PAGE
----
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Negative ads

Posted: November 2, 2010 11:11 a.m.
Updated: November 3, 2010 5:00 a.m.

Most Kershaw County residents will breathe a sigh of relief this morning because they’ll no longer be subjected to the constant bombardment of negative political ads which have dominated the airwaves for the past couple months. The so-called political operatives who run campaigns insist negative ads are used because they’re effective. We challenge that; such commercials might have worked a few years ago, before they were used by nearly every candidate, but we’d wager that for most voters, they have lost their power.

It’s certainly OK to point out differences in philosophy or voting records, but the negative ads distort, bend, exaggerate; truth plays virtually no part in them. The grainy black-and-white images of opponents, the sinister voice-over narration of a smooth-talking announcer, the constant pricking and needling of the ads leaves most viewers frustrated. As for their effectiveness, we take a simple measure: half the candidates win and half the candidates lose, and they all run negative ads, so they can’t be working too well in all cases.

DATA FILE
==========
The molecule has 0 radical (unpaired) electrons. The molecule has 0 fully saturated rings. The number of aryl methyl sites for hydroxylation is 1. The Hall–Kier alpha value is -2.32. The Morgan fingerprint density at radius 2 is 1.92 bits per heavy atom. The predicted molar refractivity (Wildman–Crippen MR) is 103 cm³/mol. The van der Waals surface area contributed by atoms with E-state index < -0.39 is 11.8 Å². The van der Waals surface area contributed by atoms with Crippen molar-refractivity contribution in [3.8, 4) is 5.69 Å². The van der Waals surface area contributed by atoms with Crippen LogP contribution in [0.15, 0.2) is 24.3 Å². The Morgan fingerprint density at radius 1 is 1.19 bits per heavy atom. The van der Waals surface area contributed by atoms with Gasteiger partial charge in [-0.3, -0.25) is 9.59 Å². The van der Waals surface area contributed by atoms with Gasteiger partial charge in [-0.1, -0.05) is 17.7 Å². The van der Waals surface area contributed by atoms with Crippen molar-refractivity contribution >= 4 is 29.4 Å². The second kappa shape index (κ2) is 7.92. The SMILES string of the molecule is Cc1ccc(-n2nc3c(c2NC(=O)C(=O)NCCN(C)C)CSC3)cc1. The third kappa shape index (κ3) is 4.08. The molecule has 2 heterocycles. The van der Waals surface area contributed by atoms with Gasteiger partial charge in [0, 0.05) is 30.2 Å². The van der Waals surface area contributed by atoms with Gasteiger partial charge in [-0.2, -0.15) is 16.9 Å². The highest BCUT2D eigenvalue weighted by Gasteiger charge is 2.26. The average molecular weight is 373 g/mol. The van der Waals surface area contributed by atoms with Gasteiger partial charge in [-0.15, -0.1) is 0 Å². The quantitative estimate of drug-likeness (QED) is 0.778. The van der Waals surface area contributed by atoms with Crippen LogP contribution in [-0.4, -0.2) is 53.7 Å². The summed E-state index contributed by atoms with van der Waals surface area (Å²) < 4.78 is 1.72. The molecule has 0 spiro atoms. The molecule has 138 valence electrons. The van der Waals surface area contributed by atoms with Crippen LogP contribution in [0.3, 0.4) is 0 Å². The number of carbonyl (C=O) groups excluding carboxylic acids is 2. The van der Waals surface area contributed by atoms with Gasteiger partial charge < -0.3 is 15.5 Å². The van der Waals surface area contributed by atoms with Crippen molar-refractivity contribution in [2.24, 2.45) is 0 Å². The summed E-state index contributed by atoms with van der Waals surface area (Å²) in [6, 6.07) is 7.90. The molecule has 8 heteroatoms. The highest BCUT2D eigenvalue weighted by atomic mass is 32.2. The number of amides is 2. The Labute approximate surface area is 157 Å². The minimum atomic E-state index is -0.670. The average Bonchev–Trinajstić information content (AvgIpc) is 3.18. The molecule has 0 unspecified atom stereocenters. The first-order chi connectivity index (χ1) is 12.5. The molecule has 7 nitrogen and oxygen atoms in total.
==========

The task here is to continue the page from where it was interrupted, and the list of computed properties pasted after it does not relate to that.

The ads mirror the lack of civility that is found across the political spectrum today. There are many candidates who are decent, trustworthy individuals who end up engaging in attack ads because their “handlers” tell them that’s what they must do. Voters are seeing through this, however, and in some cases, a backlash is occurring. That’s good and will perhaps curtail the assaults which voters have been forced to endure this campaign season and in those past.

In South Carolina, the ads have been ubiquitous in almost all statewide races, from governor on down. It’s insulting to the electorate, and we can only hope that at some point in the future, candidates will decide they’re no longer going to engage in such behavior.

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